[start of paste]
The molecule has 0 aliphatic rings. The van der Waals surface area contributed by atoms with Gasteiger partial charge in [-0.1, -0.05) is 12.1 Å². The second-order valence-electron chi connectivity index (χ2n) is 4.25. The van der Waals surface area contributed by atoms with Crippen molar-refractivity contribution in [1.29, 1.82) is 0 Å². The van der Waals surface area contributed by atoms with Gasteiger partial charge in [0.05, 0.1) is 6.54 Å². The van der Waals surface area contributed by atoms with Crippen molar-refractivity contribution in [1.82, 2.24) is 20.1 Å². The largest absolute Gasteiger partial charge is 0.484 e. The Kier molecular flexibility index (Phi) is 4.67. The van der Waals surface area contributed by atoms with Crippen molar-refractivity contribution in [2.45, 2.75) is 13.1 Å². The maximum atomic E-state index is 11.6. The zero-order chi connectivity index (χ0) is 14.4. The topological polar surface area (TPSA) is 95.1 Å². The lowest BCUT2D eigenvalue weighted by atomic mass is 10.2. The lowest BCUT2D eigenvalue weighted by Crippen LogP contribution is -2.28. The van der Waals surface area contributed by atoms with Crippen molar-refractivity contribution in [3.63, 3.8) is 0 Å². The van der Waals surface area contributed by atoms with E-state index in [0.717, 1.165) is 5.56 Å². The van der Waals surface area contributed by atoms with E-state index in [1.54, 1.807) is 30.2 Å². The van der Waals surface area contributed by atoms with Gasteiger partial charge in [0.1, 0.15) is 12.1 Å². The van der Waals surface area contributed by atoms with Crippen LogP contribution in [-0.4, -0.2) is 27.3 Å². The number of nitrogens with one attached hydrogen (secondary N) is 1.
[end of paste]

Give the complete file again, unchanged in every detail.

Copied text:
The molecule has 0 aliphatic rings. The van der Waals surface area contributed by atoms with Gasteiger partial charge in [-0.1, -0.05) is 12.1 Å². The second-order valence-electron chi connectivity index (χ2n) is 4.25. The van der Waals surface area contributed by atoms with Crippen molar-refractivity contribution in [1.29, 1.82) is 0 Å². The van der Waals surface area contributed by atoms with Gasteiger partial charge in [0.05, 0.1) is 6.54 Å². The van der Waals surface area contributed by atoms with Crippen molar-refractivity contribution in [1.82, 2.24) is 20.1 Å². The largest absolute Gasteiger partial charge is 0.484 e. The Kier molecular flexibility index (Phi) is 4.67. The van der Waals surface area contributed by atoms with Crippen molar-refractivity contribution in [2.45, 2.75) is 13.1 Å². The maximum atomic E-state index is 11.6. The zero-order chi connectivity index (χ0) is 14.4. The topological polar surface area (TPSA) is 95.1 Å². The lowest BCUT2D eigenvalue weighted by atomic mass is 10.2. The lowest BCUT2D eigenvalue weighted by Crippen LogP contribution is -2.28. The van der Waals surface area contributed by atoms with Crippen molar-refractivity contribution in [3.63, 3.8) is 0 Å². The van der Waals surface area contributed by atoms with E-state index in [0.717, 1.165) is 5.56 Å². The van der Waals surface area contributed by atoms with E-state index in [1.54, 1.807) is 30.2 Å². The van der Waals surface area contributed by atoms with Gasteiger partial charge in [0.1, 0.15) is 12.1 Å². The van der Waals surface area contributed by atoms with Crippen LogP contribution in [-0.4, -0.2) is 27.3 Å². The number of nitrogens with one attached hydrogen (secondary N) is 1.